JTA – Hanukkah is a celebration, a joyful holiday with delicious food and family memories. I remember lighting our menorah as a little girl with my bubbe. Now, raising my daughter, I hope to create special memories with her.
Food is typically at the center of our celebrations and this Hanukkah, I have created a spinach-focused menu for a delicious and festive meal.
Starting with creamy white bean soup, inspired by my mother’s love for soup served in large mugs, this dish sets the tone for a deliciously healthy meal. Warm and satisfying, this dish is topped with jewel-toned sauteed spinach and is pretty enough to serve to company. And it’s easy enough to make on a weeknight.
Most people think about traditional potato latkes on Hanukkah. My Spinach, Broccoli and Scallion Pancakes with Poached Eggs are just as delicious – you can serve them without the eggs, if you like.
Growing up, we would enjoy sour cream and applesauce with our potato latkes. Sour cream (or Greek yogurt) would be a perfect pairing for these light, vegetable-filled pancakes. I like mine with hot sauce.
Spinach Salad with Quinoa, Toasted Pistachios and Cranberries is among my favorite recipes from my cookbook “Great Meals with Greens and Grains,” with its interesting textures, bold flavors, and a bright and balanced dressing. It could not be easier to make and is sure to be a hit on your holiday table.
Here are the recipes for these winning dishes.
Creamy White Bean Soup With Sauteed Spinach
1 head garlic, top quarter sliced off and discarded
1/4 cup olive oil, divided, plus more for garnish
1 tablespoon butter
1 medium Vidalia onion, sliced
2 1/2 cups low-sodium vegetable stock, divided
1 dried bay leaf
2 cans (15 ounces each) white beans, rinsed and drained, divided
1/2 cup shredded Parmesan cheese
Salt to taste
5 ounces baby spinach
Preheat the oven to 375 degrees F.
Place the garlic on a piece of aluminum foil and drizzle with 1 tablespoon of the olive oil. Wrap into a pouch and roast for 30 to 40 minutes, or until the garlic is soft and golden brown.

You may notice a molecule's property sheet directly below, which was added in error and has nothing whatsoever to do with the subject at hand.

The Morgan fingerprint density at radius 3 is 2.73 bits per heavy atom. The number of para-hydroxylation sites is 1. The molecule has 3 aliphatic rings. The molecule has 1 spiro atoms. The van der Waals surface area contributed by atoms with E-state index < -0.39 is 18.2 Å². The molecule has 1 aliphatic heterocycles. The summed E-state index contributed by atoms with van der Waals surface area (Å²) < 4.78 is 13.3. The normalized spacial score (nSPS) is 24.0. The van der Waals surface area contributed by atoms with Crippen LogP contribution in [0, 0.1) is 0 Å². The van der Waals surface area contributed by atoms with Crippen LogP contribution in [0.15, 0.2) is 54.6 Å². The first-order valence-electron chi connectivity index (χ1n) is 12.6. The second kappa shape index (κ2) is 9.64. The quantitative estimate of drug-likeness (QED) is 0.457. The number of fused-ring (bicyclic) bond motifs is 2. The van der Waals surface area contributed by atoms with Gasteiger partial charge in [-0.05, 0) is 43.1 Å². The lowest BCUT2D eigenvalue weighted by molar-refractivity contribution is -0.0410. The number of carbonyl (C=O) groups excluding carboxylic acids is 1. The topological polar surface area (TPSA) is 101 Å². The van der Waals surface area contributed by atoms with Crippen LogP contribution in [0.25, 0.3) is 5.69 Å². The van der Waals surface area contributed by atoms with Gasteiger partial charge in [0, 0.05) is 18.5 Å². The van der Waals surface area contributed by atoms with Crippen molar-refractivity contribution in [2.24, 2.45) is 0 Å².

In a large stockpot, heat 2 tablespoons of the olive oil and the butter over medium heat. Add the onion and cook until soft, stirring occasionally, about 5 minutes. Add 2 1/4 cups of the vegetable stock, the bay leaf and 1 can of the white beans to the onions. Bring the mixture to a boil, then reduce the heat to low and let simmer for about 20 minutes.
Once the garlic is roasted, add it to the soup by popping each clove out of its protective paper. In batches, transfer to a blender or food processor and puree until smooth, then pour the soup back into the stockpot.
Add the remaining can of white beans, remaining 1/4 cup vegetable stock and the Parmesan to the pureed mixture and heat through, about 10 minutes. Season to taste with salt.
In a saute pan, heat the remaining 1 tablespoon olive oil, then add the spinach. Cook until completely wilted, about 4 minutes.
To serve, pour equal amounts of the soup into each of 4 bowls and top with the sauteed spinach and an extra drizzle of olive oil.
Tips: Make sure you are constantly scraping the bottom of the stockpot — that’s where so much flavor lives!
Use the best olive oil you can find; it really makes such a difference, especially when used as a garnish.
Spinach, Broccoli and Scallion Pancakes with Poached Eggs
For the pancakes:
1 1/2 cups chopped broccoli
4 cups packed baby spinach
3 tablespoons olive oil, divided
1/2 teaspoon baking soda
1/4 cup all-purpose flour
1/2 cup panko breadcrumbs
1/2 cup shredded Parmesan cheese
4 scallions, thinly sliced, divided
For the eggs:
4 cups water
4 large eggs
1 tablespoon white vinegar
Preheat the oven to 375 degrees F. Place a rimmed baking sheet in the oven to heat.